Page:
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Treasuries Regain Ground Following Yesterday's Weakness

Following the notable move to the downside seen in the previous session, treasuries regained some ground during trading on Thursday.

Bond prices moved to the upside in early trading and remained positive throughout the session. As a result, the yield on the benchmark ten-year note, which moves opposite of its price, fell by 2.6 basis points to 2.917 percent.

The rebound by treasuries was partly due to bargain hunting after the ten-year yield jumped to its highest closing level in four years on Wednesday.

On the U.S. economic front, a report released by the Labor Department unexpectedly showed a modest decrease in first-time claims for U.S. unemployment benefits in the week ended February 17th.

The report said initial jobless claims dipped to 222,000, a decrease of 7,000 from the previous week's revised level of 229,000.

The drop surprised economists, who had expected jobless claims to come in unchanged compared to the 230,000 originally reported for the previous month.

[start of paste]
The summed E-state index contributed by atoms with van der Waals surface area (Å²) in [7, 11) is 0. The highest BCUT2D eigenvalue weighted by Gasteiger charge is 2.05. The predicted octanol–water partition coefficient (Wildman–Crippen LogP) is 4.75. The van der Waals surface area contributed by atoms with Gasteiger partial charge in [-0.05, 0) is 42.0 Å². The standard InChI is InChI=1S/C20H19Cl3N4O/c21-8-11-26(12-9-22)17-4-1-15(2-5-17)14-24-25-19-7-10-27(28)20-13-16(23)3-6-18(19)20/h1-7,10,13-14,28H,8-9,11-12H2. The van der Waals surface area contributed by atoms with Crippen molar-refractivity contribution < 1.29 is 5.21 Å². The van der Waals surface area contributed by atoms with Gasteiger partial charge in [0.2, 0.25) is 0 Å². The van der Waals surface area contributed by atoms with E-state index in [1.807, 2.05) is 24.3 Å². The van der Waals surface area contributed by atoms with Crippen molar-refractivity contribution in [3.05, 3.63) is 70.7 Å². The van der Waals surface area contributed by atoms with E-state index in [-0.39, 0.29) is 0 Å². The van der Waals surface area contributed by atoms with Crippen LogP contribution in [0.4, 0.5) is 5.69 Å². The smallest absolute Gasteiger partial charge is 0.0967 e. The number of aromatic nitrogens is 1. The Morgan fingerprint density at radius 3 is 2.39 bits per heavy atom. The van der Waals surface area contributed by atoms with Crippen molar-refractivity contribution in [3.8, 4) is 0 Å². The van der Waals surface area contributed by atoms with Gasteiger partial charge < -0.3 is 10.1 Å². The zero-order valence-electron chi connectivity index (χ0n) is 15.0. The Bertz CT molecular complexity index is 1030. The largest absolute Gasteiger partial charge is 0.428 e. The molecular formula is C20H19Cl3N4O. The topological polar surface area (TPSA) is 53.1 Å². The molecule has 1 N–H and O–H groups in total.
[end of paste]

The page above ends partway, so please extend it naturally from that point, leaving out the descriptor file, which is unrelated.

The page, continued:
A separate report from the Conference Board showed a bigger than expected increase by its index of leading economic indicators in the month of January.

The Conference Board said its leading economic index jumped by 1.0 percent in January after climbing by 0.6 percent in December. Economists had been expecting another 0.6 percent increase.

"While the recent stock market volatility will not be reflected in the U.S. LEI until next month, consumers' and business' outlook on the economy had been improving for several months and should not be greatly impacted," said Ataman Ozyildirim, Director of Business Cycles and Growth Research at the Conference Board.

He added, "The leading indicators reflect an economy with widespread strengths coming from financial conditions, manufacturing, residential construction, and labor markets."

Meanwhile, the Treasury Department's auction of $29 billion worth of seven-year notes attracted average demand.

The seven-year note auction drew a high yield of 2.839 percent and a bid-to-cover ratio of 2.49, while the ten previous seven-year note auctions had an average bid-to-cover ratio of 2.54.

The bid-to-cover ratio is a measure of demand that indicates the amount of bids for each dollar worth of securities being sold.

Amid a quiet day on the U.S. economic front, trading on Friday may be impacted by reaction to comments from several Federal Reserve officials.

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